Stachys Hummelo is chosen Perennial Plant of the Year.
Every year since 1990, the Perennial Plant Association has chosen a perennial as its Perennial Plant of the Year. This perennial must grow in a wide range of hardiness zones, have more than one season of interest, be easy to care for and relatively resistant to pests and diseases.
This year, Stachys Hummelo joins past prize winners like Panicum virgatum Northwind (2014), Brunnera macrophylla Jack Frost (2012), Geranium Rozanne (2008), Leucanthemum Becky (2003) and Echinacea purpurea Magnus (1998) as it is named the Perennial Plant of the Year for 2019.
Hummelo looks nothing like some of the other members of the Stachys family that includes plants like lamb's ears, known for its fuzzy, silvery gray leaves. Instead, Hummelo grows in rosettes of glossy, crinkled, long and narrow, dark green foliage. Plants grow in spreading mounds up to a foot tall and a bit wider. In my garden, they are spreading to form a dense, weed-choking mat.
Dense spikes of bright rosy-lavender flowers rise above the foliage on sturdy, leafless, 18- to 24-inch stems from the end of June to early September. Deadheading spent flowers will keep plants looking their best and encourage the most repeat blooms. While you are at it, be sure to cut some blooms for bouquets.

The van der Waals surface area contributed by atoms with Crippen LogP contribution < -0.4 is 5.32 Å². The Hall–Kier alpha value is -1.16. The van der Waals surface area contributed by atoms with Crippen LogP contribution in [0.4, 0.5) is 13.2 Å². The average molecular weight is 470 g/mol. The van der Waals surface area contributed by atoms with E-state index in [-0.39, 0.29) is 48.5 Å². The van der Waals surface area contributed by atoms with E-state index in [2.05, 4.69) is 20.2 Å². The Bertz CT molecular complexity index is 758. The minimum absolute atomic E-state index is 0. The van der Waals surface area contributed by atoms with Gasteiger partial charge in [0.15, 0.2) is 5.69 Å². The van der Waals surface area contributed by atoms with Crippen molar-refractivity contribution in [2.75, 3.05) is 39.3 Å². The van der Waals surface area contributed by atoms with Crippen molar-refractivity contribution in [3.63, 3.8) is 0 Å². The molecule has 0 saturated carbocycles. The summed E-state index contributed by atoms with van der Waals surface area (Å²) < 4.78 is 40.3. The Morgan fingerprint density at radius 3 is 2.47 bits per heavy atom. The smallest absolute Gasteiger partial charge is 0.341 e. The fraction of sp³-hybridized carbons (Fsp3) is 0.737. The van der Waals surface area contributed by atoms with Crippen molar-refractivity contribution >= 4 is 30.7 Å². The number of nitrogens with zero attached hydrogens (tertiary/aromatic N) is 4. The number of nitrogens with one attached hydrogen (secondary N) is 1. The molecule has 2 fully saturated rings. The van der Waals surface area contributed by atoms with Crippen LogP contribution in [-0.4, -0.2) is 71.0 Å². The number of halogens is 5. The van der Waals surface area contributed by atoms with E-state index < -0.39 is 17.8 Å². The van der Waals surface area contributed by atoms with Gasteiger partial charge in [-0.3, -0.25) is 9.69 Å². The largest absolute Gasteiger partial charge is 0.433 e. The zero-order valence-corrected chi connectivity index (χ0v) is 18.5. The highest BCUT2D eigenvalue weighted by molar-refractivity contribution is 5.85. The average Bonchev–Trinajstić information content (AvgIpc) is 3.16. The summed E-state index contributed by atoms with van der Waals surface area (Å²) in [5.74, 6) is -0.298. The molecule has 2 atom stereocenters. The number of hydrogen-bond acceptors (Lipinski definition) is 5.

Stachys Hummelo is hardy to Zone 4 and grows best in full sun or light shade. Although it prefers slightly moist, but well-drained soil, established plants in my garden have proved quite drought tolerant. They require little care besides deadheading if prolonged flowering is desired. Mounds of foliage can be sheared after blooming to keep them tidy.
Pollinators are drawn to its flowers all summer, but deer and rabbits tend to leave plants alone. It is not affected by the juglone produced by the roots of black walnut trees and is rarely bothered by pests or diseases.
Plant Stachys Hummelo at the front of a shrub or perennial border, as specimens in a rock garden, in large drifts in meadow plantings or scattered about in a cottage garden. It is lovely in combination with small ornamental grasses like Pennisetum Little Bunny or tufted hair grass (Deschampsia cespitosa), gorgeous planted with dwarf varieties of coneflowers and Russian sage, and striking joining specimens of sedum, dianthus and Allium Millennium in rock gardens.
Not only did it garner attention from the Perennial Plant Association, this trouble-free, robust-growing, dependable perennial was the highest-rated Stachys in plant evaluation trials at the Chicago Botanic Garden. Consider adding this award-winner to your garden.
* Diana Stoll is a horticulturist, garden writer and speaker. She blogs at gardenwithdiana.com.